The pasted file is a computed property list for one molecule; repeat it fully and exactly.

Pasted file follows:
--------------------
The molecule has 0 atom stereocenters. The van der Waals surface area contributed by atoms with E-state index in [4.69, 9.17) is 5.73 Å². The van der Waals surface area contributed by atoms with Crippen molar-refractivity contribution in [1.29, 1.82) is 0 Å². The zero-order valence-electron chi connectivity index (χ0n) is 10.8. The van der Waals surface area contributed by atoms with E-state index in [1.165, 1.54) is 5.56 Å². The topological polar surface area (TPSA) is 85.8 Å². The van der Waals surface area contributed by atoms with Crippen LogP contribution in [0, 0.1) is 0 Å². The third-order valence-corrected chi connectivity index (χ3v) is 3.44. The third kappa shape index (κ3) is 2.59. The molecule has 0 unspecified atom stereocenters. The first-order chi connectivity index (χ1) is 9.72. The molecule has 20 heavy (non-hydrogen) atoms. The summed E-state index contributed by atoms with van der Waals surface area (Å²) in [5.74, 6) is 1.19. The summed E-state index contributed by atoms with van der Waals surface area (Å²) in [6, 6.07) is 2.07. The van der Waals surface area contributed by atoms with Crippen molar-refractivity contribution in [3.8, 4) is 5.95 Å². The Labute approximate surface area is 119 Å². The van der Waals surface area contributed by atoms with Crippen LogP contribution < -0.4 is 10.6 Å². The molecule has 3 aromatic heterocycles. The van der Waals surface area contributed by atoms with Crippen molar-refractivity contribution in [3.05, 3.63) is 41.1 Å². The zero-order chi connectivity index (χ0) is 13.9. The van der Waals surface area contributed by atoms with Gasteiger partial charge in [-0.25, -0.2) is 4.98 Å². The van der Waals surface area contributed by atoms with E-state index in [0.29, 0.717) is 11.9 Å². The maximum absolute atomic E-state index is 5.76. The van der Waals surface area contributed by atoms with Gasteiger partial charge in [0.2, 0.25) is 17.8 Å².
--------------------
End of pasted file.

The molecule has 0 atom stereocenters. The van der Waals surface area contributed by atoms with E-state index in [4.69, 9.17) is 5.73 Å². The van der Waals surface area contributed by atoms with Crippen molar-refractivity contribution in [1.29, 1.82) is 0 Å². The zero-order valence-electron chi connectivity index (χ0n) is 10.8. The van der Waals surface area contributed by atoms with E-state index in [1.165, 1.54) is 5.56 Å². The topological polar surface area (TPSA) is 85.8 Å². The van der Waals surface area contributed by atoms with Crippen LogP contribution in [0, 0.1) is 0 Å². The third-order valence-corrected chi connectivity index (χ3v) is 3.44. The third kappa shape index (κ3) is 2.59. The molecule has 0 unspecified atom stereocenters. The first-order chi connectivity index (χ1) is 9.72. The molecule has 20 heavy (non-hydrogen) atoms. The summed E-state index contributed by atoms with van der Waals surface area (Å²) in [5.74, 6) is 1.19. The summed E-state index contributed by atoms with van der Waals surface area (Å²) in [6, 6.07) is 2.07. The van der Waals surface area contributed by atoms with Crippen molar-refractivity contribution in [3.8, 4) is 5.95 Å². The Labute approximate surface area is 119 Å². The van der Waals surface area contributed by atoms with Crippen LogP contribution < -0.4 is 10.6 Å². The molecule has 3 aromatic heterocycles. The van der Waals surface area contributed by atoms with Crippen molar-refractivity contribution in [3.05, 3.63) is 41.1 Å². The zero-order chi connectivity index (χ0) is 13.9. The van der Waals surface area contributed by atoms with Gasteiger partial charge in [-0.25, -0.2) is 4.98 Å². The van der Waals surface area contributed by atoms with E-state index in [0.29, 0.717) is 11.9 Å². The maximum absolute atomic E-state index is 5.76. The van der Waals surface area contributed by atoms with Gasteiger partial charge in [0.2, 0.25) is 17.8 Å².